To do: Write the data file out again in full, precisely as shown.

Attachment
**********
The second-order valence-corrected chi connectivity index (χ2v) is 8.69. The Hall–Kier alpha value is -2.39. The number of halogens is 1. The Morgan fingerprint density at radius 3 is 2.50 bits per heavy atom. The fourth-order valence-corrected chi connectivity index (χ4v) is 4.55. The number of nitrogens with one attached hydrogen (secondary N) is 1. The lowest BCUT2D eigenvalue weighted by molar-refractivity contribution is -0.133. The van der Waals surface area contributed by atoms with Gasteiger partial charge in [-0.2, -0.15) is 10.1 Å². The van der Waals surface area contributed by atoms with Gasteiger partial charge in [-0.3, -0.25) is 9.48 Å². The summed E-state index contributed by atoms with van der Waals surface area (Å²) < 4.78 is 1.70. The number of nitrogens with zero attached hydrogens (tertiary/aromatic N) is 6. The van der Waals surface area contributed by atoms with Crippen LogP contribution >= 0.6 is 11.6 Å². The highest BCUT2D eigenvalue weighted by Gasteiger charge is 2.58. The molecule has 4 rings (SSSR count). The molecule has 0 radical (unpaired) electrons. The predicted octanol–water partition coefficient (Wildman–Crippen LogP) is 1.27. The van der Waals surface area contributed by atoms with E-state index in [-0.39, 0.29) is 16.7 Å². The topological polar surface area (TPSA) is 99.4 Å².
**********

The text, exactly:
The second-order valence-corrected chi connectivity index (χ2v) is 8.69. The Hall–Kier alpha value is -2.39. The number of halogens is 1. The Morgan fingerprint density at radius 3 is 2.50 bits per heavy atom. The fourth-order valence-corrected chi connectivity index (χ4v) is 4.55. The number of nitrogens with one attached hydrogen (secondary N) is 1. The lowest BCUT2D eigenvalue weighted by molar-refractivity contribution is -0.133. The van der Waals surface area contributed by atoms with Gasteiger partial charge in [-0.2, -0.15) is 10.1 Å². The van der Waals surface area contributed by atoms with Gasteiger partial charge in [-0.3, -0.25) is 9.48 Å². The summed E-state index contributed by atoms with van der Waals surface area (Å²) < 4.78 is 1.70. The number of nitrogens with zero attached hydrogens (tertiary/aromatic N) is 6. The van der Waals surface area contributed by atoms with Crippen LogP contribution >= 0.6 is 11.6 Å². The highest BCUT2D eigenvalue weighted by Gasteiger charge is 2.58. The molecule has 4 rings (SSSR count). The molecule has 0 radical (unpaired) electrons. The predicted octanol–water partition coefficient (Wildman–Crippen LogP) is 1.27. The van der Waals surface area contributed by atoms with E-state index in [-0.39, 0.29) is 16.7 Å². The topological polar surface area (TPSA) is 99.4 Å².